Strictly speaking Java is a programming language. Just a programming language. It needs an implementation if you are to compile and run programs.
The Java implementation(s) consist of bytecode compilers and related tools, and a runtime platform. The runtime platform consists of an implementation of the Java Virtual Machine (JVM), together with the runtime libraries that contain the standard classes.
There are in three primary Sun/Oracle Java "platform" types ... or Editions as they are called:
Java Standard Edition (SE) is the normal general purpose platform. Unless specified otherwise, this is what most people will be using.
Java Micro Edition (ME) is designed for embedded devices such as smart phones, set-top boxes and the like. It is a very cut-down version of Java, with some significant differences in some area.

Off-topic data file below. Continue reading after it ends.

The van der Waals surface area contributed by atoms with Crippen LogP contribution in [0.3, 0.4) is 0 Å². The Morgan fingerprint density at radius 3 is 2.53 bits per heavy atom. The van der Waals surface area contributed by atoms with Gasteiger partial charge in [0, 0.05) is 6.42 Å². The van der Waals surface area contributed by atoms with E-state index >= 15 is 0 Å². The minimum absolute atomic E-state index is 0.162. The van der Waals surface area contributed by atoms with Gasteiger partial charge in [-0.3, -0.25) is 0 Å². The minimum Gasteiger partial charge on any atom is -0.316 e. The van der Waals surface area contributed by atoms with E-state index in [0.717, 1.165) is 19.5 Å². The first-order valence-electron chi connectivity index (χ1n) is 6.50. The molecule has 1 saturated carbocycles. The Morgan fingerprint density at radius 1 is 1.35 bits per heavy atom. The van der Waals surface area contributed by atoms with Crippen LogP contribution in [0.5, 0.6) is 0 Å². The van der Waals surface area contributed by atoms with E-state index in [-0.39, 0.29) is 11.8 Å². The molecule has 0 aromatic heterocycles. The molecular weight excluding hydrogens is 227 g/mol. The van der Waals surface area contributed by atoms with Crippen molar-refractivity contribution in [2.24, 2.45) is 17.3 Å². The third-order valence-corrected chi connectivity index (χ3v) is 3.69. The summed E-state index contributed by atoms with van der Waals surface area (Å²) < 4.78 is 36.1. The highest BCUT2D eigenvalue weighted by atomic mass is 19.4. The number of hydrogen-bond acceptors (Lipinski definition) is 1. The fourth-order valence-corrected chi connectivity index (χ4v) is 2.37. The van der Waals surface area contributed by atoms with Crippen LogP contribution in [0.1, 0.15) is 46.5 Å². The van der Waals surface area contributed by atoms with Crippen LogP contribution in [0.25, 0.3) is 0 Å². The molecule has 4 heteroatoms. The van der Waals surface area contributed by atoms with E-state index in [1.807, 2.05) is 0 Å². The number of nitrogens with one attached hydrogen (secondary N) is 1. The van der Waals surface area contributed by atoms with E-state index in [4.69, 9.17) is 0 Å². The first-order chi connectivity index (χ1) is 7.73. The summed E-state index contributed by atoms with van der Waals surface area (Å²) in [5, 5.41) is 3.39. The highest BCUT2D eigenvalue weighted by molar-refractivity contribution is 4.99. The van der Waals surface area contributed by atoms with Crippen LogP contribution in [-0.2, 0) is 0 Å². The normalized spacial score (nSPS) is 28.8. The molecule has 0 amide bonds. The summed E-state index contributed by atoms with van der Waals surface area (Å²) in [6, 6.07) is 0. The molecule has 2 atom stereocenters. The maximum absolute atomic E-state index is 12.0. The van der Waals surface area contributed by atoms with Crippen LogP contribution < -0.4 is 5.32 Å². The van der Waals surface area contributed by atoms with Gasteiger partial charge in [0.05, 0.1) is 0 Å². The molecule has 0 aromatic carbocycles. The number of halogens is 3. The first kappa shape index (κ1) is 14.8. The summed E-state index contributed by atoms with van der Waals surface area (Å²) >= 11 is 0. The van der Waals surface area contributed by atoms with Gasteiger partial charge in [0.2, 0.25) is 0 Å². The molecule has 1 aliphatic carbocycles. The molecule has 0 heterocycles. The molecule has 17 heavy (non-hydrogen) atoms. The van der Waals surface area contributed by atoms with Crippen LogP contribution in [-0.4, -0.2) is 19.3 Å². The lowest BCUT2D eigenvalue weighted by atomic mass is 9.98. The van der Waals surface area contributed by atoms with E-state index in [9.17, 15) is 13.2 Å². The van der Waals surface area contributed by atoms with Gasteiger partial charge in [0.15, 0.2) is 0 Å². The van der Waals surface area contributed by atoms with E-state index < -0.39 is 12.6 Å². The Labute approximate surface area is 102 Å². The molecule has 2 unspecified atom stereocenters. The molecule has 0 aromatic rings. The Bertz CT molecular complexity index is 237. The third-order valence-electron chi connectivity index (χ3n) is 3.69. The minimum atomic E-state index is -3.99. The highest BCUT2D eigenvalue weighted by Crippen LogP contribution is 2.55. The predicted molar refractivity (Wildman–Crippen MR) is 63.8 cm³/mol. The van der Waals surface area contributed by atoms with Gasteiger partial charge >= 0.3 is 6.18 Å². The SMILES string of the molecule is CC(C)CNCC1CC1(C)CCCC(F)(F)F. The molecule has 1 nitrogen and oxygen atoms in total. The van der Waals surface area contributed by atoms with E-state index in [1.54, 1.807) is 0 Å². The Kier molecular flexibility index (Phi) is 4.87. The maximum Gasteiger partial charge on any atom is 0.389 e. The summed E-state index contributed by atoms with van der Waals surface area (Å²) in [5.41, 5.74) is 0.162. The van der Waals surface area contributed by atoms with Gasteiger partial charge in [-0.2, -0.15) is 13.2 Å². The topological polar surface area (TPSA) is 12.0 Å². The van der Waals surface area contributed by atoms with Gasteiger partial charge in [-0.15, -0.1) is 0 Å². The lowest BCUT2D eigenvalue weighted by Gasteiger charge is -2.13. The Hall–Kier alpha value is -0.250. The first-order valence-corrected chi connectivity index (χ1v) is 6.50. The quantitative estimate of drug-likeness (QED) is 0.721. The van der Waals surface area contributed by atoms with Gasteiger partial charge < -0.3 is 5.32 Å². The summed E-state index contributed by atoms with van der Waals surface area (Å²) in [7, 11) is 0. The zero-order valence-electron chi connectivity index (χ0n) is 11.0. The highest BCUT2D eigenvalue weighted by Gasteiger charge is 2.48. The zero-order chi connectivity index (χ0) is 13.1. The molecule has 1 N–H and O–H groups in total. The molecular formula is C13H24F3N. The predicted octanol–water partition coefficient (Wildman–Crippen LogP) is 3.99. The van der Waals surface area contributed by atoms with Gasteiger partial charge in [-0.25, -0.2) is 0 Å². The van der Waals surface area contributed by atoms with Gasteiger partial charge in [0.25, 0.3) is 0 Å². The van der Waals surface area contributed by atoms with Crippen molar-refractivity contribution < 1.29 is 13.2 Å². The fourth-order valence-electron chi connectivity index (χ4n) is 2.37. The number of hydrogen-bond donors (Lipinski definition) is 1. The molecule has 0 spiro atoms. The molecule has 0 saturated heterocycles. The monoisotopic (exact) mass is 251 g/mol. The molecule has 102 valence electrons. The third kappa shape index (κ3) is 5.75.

Java Enterprise Edition (EE) is an extended platform designed to support enterprise computing. It adds support for web server development, component-based systems (EJB) and other things. (In fact J2EE is a bit more woolly than this, because there are web container distributions out there like Tomcat, Jetty and so on that provide a subset of the Java EE technologies ... on top of a standard Java SE platform.)
A framework is a different idea. Frameworks are typically systems of libraries that support a particular way of designing and implementing software applications. So for instance:
The core Spring Framework supports a style of programming where the system is "wired up" from a bunch of components at start up.
Spring MVC (and other frameworks) support web servers that are implement according to the Model-View-Controller design pattern.
A RESTful web server framework supports web servers that follow the RESTful model.
And so on.
These frameworks typically run on one or more kind of Java platform, depending on what they are doing.
Also, you could make a case that some of the technologies that are in Java EE platform are actually framework technologies. Servlets and EJBs are prime examples.